LABOR WILL REQUIRE FIRMS TO REPORT THE RATIO OF CEO PAY TO MEDIAN WORKER PAY
A Shorten Labor Government would promote fairness and tackle inequality in the workplace by requiring all listed firms with more than 250 employees to report the ratio of their CEO pay to the pay of the median employee.
The call for CEO pay transparency follows a report which found that the average total pay of ASX100 CEOs rose by 9 per cent last year - four times the speed of average wage growth. The median ASX100 CEO earned more than $4 million.
The best-paid Australian CEOs, Domino’s Don Meij, made $37 million last year. This was after a year in which the Fair Work Ombudsman publicly complained that Domino’s had failed to comply with requests to provide information into claims that Domino’s franchisees were paying workers as little as $10 an hour. Mr Meij made $10 every eight seconds.Read more
SATURDAY, 29 SEPTEMBER 2018
SUBJECTS: Banking Royal Commission interim report, the crisis in aged care, troop deployment, free trade.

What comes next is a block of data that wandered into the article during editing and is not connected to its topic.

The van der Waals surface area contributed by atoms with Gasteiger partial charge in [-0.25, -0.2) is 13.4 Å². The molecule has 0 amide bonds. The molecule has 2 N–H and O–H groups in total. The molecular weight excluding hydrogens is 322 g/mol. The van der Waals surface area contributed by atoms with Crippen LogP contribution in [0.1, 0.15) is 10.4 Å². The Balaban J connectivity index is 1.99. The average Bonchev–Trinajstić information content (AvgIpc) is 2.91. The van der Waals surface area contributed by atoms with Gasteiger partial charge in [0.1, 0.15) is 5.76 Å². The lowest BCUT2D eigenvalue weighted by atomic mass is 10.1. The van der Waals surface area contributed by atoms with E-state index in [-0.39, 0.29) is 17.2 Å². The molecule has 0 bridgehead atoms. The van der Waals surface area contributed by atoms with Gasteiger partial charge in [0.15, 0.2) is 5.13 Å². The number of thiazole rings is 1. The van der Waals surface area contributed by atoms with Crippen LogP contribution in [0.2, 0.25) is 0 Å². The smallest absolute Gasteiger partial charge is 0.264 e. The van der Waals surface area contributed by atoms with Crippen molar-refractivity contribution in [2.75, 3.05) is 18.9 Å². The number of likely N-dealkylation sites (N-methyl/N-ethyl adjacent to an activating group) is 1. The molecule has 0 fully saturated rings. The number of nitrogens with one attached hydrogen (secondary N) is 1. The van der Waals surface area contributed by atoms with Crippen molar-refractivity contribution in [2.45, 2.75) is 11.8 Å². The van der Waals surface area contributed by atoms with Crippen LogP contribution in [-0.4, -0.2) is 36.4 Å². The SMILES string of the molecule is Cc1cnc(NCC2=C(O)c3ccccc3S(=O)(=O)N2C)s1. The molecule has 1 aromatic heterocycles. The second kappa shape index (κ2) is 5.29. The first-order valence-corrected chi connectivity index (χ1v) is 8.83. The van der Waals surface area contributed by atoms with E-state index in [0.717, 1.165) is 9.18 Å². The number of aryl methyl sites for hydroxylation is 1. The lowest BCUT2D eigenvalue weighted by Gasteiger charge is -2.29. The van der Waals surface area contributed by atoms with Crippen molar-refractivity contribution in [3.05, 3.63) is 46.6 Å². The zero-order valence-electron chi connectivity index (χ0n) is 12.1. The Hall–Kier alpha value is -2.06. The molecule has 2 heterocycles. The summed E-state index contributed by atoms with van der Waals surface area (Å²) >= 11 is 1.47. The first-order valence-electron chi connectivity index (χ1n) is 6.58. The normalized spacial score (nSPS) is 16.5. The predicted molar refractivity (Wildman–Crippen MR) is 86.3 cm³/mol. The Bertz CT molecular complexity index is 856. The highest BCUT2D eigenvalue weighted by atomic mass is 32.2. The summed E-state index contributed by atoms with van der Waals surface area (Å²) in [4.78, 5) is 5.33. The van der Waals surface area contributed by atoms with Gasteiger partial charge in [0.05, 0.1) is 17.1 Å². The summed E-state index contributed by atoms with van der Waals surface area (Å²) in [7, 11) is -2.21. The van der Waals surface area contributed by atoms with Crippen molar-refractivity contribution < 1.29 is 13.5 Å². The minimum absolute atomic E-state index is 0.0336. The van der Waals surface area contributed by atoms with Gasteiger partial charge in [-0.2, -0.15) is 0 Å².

ANDREW LEIGH, SHADOW ASSISTANT TREASURER: Good afternoon, everyone. Thank you very much for being here today. My name is Andrew Leigh, the Shadow Assistant Treasurer. It was in April 2016 that Labor first called for a Banking Royal Commission. Scott Morrison opposed it, voted against it 26 times in the parliament, called it a populist whinge. And it took until November 2017 before the Government finally announced the Banking Royal Commission. If the government had followed Labor's lead, we wouldn't now be discussing the Interim Report of the Banking Royal Commission – we would be implementing the final report of the Banking Royal Commission. I want to commend the many victims who have come forward and told their stories to the banking Royal Commission. But because the Liberals delayed a Banking Royal Commission for more than 600 days, many of these victims were hurt who wouldn't have been hurt otherwise. If the government had acted when Labor called for a Banking Royal Commission, some of the egregious wrongdoing that we've seen wouldn't have occurred.